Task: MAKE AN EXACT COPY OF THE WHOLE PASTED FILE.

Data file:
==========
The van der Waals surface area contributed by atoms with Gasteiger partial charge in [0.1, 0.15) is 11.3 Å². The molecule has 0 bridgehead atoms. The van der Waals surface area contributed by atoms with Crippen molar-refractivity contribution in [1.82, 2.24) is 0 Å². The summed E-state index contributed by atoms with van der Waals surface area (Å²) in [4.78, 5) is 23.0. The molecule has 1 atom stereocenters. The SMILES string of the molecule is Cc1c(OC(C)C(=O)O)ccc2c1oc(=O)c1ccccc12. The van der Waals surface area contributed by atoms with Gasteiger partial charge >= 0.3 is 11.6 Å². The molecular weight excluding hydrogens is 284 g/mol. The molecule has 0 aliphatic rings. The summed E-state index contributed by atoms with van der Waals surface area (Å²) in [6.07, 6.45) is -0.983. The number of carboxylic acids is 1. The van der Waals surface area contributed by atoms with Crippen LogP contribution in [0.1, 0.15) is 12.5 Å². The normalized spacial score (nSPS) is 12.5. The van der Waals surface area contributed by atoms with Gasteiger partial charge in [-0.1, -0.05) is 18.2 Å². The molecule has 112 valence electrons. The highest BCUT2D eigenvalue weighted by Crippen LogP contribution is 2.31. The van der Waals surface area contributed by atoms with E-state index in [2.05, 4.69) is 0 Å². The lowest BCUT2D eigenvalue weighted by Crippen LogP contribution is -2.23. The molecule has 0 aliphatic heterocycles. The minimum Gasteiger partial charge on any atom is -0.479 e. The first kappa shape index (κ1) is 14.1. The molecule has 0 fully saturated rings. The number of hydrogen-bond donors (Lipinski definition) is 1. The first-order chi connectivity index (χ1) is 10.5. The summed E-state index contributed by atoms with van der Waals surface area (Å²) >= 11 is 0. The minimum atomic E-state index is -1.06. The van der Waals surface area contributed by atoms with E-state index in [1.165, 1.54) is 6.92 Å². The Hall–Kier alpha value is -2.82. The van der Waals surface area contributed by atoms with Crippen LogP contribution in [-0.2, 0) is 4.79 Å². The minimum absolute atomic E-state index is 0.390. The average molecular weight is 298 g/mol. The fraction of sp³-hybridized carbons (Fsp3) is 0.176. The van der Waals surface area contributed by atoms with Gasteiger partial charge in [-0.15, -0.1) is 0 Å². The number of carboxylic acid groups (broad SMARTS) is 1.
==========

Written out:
The van der Waals surface area contributed by atoms with Gasteiger partial charge in [0.1, 0.15) is 11.3 Å². The molecule has 0 bridgehead atoms. The van der Waals surface area contributed by atoms with Crippen molar-refractivity contribution in [1.82, 2.24) is 0 Å². The summed E-state index contributed by atoms with van der Waals surface area (Å²) in [4.78, 5) is 23.0. The molecule has 1 atom stereocenters. The SMILES string of the molecule is Cc1c(OC(C)C(=O)O)ccc2c1oc(=O)c1ccccc12. The van der Waals surface area contributed by atoms with Gasteiger partial charge >= 0.3 is 11.6 Å². The molecular weight excluding hydrogens is 284 g/mol. The molecule has 0 aliphatic rings. The summed E-state index contributed by atoms with van der Waals surface area (Å²) in [6.07, 6.45) is -0.983. The number of carboxylic acids is 1. The van der Waals surface area contributed by atoms with Crippen LogP contribution in [0.1, 0.15) is 12.5 Å². The normalized spacial score (nSPS) is 12.5. The van der Waals surface area contributed by atoms with Gasteiger partial charge in [-0.1, -0.05) is 18.2 Å². The molecule has 112 valence electrons. The highest BCUT2D eigenvalue weighted by Crippen LogP contribution is 2.31. The van der Waals surface area contributed by atoms with E-state index in [2.05, 4.69) is 0 Å². The lowest BCUT2D eigenvalue weighted by Crippen LogP contribution is -2.23. The molecule has 0 aliphatic heterocycles. The minimum Gasteiger partial charge on any atom is -0.479 e. The first kappa shape index (κ1) is 14.1. The molecule has 0 fully saturated rings. The number of hydrogen-bond donors (Lipinski definition) is 1. The first-order chi connectivity index (χ1) is 10.5. The summed E-state index contributed by atoms with van der Waals surface area (Å²) >= 11 is 0. The minimum atomic E-state index is -1.06. The van der Waals surface area contributed by atoms with E-state index in [1.165, 1.54) is 6.92 Å². The Hall–Kier alpha value is -2.82. The van der Waals surface area contributed by atoms with Crippen LogP contribution in [-0.2, 0) is 4.79 Å². The minimum absolute atomic E-state index is 0.390. The average molecular weight is 298 g/mol. The fraction of sp³-hybridized carbons (Fsp3) is 0.176. The van der Waals surface area contributed by atoms with Gasteiger partial charge in [-0.15, -0.1) is 0 Å². The number of carboxylic acid groups (broad SMARTS) is 1.